Images including (but not limited to) photographs, illustrations, diagrams, etc. are the backbone of all graphic documents and presentations. In your journey manipulating and working with graphic elements you will come to create your own images to share ideas and concepts. In this, you will find that using existing images to enrich your own is extremely valuable and very efficient. Online libraries (free or not) allow you to search, download and use millions of images for your designs.  

Software where you can use images:  

  • Adobe Photoshop when you work on manipulating a site photo or creating a visualisation 
  • Adobe InDesign when you work on a presentation, booklet, or report 
  • PowerPoint when you work on a presentation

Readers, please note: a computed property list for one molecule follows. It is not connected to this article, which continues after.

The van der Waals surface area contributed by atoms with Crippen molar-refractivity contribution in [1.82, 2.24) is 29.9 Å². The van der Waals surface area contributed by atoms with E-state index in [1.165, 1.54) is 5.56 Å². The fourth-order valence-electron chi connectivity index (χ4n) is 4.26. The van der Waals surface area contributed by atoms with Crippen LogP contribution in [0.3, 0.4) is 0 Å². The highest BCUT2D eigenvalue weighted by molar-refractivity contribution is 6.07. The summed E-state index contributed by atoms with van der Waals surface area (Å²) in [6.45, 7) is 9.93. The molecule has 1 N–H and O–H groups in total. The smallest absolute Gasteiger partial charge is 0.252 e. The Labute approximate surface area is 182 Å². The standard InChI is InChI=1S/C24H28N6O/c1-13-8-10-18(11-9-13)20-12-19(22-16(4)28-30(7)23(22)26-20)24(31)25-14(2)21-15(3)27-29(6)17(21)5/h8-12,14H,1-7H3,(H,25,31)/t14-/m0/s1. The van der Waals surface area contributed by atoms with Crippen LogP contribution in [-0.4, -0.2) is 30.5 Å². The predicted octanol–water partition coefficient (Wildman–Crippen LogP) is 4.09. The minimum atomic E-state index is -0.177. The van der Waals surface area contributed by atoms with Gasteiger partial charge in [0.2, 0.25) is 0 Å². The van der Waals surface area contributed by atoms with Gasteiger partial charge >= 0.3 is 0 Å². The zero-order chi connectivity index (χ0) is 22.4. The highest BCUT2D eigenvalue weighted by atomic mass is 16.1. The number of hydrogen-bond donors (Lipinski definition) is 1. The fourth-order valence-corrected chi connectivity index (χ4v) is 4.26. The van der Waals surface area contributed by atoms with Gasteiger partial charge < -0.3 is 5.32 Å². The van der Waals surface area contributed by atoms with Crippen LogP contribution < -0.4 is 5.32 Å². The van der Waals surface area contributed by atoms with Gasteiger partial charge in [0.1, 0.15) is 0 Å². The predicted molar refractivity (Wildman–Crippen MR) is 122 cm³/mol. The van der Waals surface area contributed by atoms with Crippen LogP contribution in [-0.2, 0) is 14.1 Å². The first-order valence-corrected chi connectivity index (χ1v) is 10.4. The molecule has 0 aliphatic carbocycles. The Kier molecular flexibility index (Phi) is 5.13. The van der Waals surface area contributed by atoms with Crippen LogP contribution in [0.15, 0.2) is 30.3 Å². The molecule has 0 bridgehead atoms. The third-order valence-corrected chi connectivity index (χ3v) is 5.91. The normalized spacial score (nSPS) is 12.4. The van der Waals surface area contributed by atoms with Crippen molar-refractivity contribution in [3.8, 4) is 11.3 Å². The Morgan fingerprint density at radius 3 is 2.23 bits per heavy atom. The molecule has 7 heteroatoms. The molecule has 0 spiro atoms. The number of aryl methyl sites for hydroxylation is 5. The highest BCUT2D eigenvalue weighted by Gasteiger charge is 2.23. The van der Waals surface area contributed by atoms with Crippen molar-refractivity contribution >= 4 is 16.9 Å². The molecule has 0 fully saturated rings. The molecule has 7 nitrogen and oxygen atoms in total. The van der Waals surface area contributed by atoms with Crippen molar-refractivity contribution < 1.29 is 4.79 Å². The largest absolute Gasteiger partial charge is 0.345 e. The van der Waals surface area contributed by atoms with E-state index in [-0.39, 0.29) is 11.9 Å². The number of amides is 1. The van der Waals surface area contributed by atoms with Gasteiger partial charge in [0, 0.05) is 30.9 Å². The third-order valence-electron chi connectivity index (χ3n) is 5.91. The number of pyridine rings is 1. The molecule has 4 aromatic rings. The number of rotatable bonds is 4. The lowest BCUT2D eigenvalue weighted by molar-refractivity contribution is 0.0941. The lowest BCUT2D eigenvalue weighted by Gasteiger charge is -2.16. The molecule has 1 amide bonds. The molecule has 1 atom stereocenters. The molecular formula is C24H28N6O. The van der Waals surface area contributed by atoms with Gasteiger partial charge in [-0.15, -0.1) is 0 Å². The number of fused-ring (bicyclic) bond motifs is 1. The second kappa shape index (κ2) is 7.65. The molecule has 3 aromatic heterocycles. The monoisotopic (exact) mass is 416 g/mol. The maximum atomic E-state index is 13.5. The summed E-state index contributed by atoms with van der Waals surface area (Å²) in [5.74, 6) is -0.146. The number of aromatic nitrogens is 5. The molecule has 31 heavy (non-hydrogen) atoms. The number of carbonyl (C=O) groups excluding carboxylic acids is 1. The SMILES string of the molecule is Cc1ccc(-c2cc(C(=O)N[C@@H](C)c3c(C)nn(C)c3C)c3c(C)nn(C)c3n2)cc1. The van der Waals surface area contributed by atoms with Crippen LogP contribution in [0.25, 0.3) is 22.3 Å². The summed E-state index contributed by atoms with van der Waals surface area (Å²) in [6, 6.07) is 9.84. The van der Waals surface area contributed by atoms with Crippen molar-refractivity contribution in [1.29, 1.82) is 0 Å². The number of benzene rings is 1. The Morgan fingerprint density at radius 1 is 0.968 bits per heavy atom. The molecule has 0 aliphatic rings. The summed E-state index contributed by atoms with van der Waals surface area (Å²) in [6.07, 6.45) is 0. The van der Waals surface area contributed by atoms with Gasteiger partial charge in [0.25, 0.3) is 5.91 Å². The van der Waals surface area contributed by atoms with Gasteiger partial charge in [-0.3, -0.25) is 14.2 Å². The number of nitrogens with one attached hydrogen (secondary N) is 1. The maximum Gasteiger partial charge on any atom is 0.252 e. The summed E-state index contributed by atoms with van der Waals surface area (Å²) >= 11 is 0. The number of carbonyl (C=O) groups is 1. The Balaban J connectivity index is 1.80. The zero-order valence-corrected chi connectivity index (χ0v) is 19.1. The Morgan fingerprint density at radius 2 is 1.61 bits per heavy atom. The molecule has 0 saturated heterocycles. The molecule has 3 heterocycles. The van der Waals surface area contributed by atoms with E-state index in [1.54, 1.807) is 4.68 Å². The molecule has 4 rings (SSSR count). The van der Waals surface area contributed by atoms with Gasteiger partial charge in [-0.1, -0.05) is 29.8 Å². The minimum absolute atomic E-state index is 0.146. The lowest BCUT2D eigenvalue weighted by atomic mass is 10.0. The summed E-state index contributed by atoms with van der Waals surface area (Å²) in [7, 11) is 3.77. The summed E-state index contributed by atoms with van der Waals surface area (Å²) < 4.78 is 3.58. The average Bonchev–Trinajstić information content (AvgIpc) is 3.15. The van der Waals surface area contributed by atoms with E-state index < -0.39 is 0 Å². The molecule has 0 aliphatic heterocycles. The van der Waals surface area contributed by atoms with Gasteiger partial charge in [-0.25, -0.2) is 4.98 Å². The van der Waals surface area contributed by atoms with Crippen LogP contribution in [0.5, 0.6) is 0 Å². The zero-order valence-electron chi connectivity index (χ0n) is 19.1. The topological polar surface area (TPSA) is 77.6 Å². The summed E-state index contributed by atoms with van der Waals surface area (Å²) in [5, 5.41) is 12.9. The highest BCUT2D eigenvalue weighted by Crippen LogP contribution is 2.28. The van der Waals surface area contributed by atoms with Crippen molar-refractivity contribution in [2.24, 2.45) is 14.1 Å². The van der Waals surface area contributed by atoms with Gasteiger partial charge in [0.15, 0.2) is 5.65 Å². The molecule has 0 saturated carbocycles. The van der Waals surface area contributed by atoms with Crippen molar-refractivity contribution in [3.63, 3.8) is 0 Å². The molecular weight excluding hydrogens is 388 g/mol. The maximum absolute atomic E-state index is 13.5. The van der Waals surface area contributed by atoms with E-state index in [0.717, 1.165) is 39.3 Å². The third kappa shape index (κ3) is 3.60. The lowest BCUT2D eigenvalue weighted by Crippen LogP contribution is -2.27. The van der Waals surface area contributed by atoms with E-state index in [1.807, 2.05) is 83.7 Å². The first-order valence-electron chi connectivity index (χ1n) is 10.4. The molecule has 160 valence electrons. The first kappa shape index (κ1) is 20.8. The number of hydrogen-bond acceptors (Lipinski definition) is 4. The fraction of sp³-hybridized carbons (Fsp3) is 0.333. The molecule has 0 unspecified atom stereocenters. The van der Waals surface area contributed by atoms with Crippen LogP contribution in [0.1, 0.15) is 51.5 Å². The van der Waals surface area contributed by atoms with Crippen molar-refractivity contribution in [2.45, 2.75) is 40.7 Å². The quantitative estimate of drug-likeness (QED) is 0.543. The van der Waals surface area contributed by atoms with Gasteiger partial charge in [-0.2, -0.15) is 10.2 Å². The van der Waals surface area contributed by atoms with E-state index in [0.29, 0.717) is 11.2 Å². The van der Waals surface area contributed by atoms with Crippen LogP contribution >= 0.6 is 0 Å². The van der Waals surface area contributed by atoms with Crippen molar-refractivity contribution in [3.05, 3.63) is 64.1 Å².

External webpages where you can download free images: 


An icon is a small image, usually, a symbol used to graphically represent spaces, users, or any other element in a stylised and easily recognisable manner. Icons make it easier to recognize specific phases of your project in a poster or presentation, as well as to identify different sections in a final report.  

Software where you can use icons:  

  • Adobe Illustrator when you work on diagrams or set up a poster/board 
  • Adobe InDesign when you work on a presentation, booklet, or report 
  • PowerPoint when you work on a presentation 

External web pages where you can download free icons and other illustrations: 


When used in graphic design, texture refers to the sense of feeling, touching, and giving the appearance of reality. Texture is a characteristic component of graphic design that uplifts the presence of other visual elements like patterns, colours, illustrations, content, and more. A nice texture attracts viewers and provides them with a sense of realism.  

Software where you can use textures:  

  • Adobe Photoshop mainly. Adding texture to surfaces is very useful when you are post-producing a black and white image you created with other software (i.e., Sketchup or AutoCAD).